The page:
Right before Anime Expo, we had the chance to sit down with Nihon Falcom President Toshihiro Kondo at NIS America’s headquarters and ask him some questions about the Trails series, its past, its future, and where Falcom as a whole is headed. Once again – thanks to both NIS America as well as Toshihiro Kondo himself for the oppurtunity.
The Legend of Heroes: Trails of Cold Steel III will release on PlayStation 4 in the west on September 24th, 2019. Stay tuned as we continue with our coverage, as we approach closer to launch!
RPG Site: I guess the best place to start would be – how would you describe Falcom’s philosophy as a game company?
Toshihiro Kondo: While this hasn’t necessarily been written anywhere, or enshrined anywhere within the company, I believe that we all – first of all, we’re fans of all that we produce, and we join the company because we are fans, but we want to make things that we are proud of. Things that we believe in. I honestly believe that a lot of games that are created nowadays – there are some out there of suspect quality. But I know that all of ours – we don’t release something until we are proud of what we created. This also goes for people on the side of sales. We want them to be confident on the product that they are selling, but even if a game doesn’t sell, we want our developers to know that they put their heart and soul into something, and they did the best that they could.
RPG Site: That reminds me – Kondo-san, even before you became an employee at Falcom, and well before you became president of the company, you were just a fan of the company, right?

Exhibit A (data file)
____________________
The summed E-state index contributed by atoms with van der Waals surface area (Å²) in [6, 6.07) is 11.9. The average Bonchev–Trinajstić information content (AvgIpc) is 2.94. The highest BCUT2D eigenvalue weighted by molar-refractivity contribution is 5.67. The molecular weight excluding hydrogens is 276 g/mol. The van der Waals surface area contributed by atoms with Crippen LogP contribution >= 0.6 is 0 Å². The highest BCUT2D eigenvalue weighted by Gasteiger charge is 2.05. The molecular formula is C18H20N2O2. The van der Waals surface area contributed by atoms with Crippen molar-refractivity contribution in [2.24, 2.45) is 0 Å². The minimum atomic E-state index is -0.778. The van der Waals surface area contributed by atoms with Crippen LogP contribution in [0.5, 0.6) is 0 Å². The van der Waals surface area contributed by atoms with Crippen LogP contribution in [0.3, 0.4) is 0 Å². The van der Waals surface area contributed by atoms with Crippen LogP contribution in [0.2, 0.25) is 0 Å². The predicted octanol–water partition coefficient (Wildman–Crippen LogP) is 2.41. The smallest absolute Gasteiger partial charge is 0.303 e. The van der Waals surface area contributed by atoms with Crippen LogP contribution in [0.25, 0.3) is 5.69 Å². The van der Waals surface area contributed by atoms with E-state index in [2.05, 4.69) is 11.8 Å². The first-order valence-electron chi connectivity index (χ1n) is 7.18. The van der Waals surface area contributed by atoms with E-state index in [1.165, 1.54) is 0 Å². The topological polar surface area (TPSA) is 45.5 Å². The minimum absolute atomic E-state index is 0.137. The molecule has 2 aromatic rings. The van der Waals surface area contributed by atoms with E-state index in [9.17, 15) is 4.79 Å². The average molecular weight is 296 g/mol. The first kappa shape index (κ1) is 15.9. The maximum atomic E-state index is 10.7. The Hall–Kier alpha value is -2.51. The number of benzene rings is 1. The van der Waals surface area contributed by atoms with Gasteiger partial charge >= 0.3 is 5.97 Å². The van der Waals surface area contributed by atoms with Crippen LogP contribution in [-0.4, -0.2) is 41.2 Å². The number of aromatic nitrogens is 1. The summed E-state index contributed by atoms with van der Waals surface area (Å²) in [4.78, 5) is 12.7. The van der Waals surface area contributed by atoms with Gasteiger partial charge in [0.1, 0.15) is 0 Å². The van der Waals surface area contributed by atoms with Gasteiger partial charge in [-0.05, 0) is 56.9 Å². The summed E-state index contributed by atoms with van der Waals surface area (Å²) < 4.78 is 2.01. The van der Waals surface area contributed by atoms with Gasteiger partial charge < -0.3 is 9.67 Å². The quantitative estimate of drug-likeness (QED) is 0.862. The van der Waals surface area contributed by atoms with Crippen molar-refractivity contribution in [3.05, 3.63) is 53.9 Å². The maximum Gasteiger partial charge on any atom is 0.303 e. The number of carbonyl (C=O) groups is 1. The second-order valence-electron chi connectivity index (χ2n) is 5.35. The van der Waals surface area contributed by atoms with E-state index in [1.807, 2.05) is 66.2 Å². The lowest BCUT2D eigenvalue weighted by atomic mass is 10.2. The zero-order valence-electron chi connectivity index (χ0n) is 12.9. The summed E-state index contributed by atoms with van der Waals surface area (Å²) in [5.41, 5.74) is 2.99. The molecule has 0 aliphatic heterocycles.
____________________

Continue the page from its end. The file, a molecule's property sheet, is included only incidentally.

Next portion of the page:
Toshihiro Kondo: That’s right.
RPG Site: Talking more specifically about the Trails series, something that has always stood out to me has been how the series has sort of focused more on introspective look at various regions in the series’ world, rather than the conflicts within them alone. Has that always been a series focus?
Toshihiro Kondo: First of all, your characterization is correct – that is something that we particularly focus on when developing the Trails games. To give you some of the background as to why we do that, um, as you know – before we started releasing what’s now known as the Trails series overall, it’s still part of a larger series known as the Legend of Heroes. The trilogy immediately proceeding the Trails in the Sky games, called the Gagharv Trilogy, each one of those games has its own world inside it, even though they’re related. So particularly even in the first two games – Prophecy of the Moonlight Witch and A Tear of Vermillion – there are complete worlds within each of those and tons of towns and characters that come within them.